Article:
sisl lets you interact with DFT codes (primarily siesta). Furthermore it interfaces a generic tight-binding utility to create Hamiltonians meant for transport calculations in tbtrans (part of the TranSIESTA package) as well as interfacing to more generic emperical potential codes such as GULP.
It is primarily written in Python and may be used in both Python 2 and Python 3 environments.
Creation of geometries is very easy and a subset of generic lattices are existing:
import sisl graphene10x10 = sisl.geom.graphene().repeat(10, 0).repeat(10, 1) graphene10x10.write('graphene10x10.xyz')
which creates an xyz file with a 10x10 basic unit cell of graphene.
Among one of the utilities accompanying the sisl suite is the ability to produce real-space plots of the wavefunctions. Currently this works intrinsically by reading the Hamiltonian and diagonalizing it:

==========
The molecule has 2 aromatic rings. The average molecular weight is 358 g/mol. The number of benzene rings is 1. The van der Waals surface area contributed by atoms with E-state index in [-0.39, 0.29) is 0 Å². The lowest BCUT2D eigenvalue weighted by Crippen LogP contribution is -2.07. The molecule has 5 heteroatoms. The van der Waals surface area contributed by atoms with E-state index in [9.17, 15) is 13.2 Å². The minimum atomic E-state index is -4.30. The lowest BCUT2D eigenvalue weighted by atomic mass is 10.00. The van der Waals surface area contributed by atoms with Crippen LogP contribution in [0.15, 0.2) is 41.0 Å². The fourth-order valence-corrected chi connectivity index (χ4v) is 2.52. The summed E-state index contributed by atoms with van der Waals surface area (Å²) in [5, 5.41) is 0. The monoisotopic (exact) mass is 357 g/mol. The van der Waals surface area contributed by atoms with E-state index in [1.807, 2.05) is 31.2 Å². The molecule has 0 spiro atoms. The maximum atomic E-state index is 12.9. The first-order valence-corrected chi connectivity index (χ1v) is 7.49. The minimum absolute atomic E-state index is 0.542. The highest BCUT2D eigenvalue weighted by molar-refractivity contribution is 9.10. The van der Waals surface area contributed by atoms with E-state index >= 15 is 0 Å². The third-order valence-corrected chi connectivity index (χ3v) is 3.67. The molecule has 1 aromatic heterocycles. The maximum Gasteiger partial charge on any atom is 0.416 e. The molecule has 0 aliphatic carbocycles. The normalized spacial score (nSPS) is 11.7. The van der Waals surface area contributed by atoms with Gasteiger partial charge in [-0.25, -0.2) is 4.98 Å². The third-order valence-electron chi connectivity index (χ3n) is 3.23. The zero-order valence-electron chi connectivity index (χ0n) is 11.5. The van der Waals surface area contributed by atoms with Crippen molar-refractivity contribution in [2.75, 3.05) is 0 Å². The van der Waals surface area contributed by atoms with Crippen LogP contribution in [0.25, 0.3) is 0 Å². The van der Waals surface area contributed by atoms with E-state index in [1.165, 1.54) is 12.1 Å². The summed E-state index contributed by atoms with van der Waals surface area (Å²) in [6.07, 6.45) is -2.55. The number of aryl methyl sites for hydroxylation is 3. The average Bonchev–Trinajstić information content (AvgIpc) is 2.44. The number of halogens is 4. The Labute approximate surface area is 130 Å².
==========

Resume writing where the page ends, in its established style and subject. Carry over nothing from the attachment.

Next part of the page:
import sisl H = sisl.get_sile('RUN.fdf').read_hamiltonian() # also reads basis set information etc. es = H.eigenstate() # calculate the eigenstates at Gamma grid = sisl.Grid(0.05, sc=H.geom.sc) es.sub(10).psi(grid) # plot the 11th wavefunction on the grid. grid.write('wavefunction_11.cube') # write to Cube file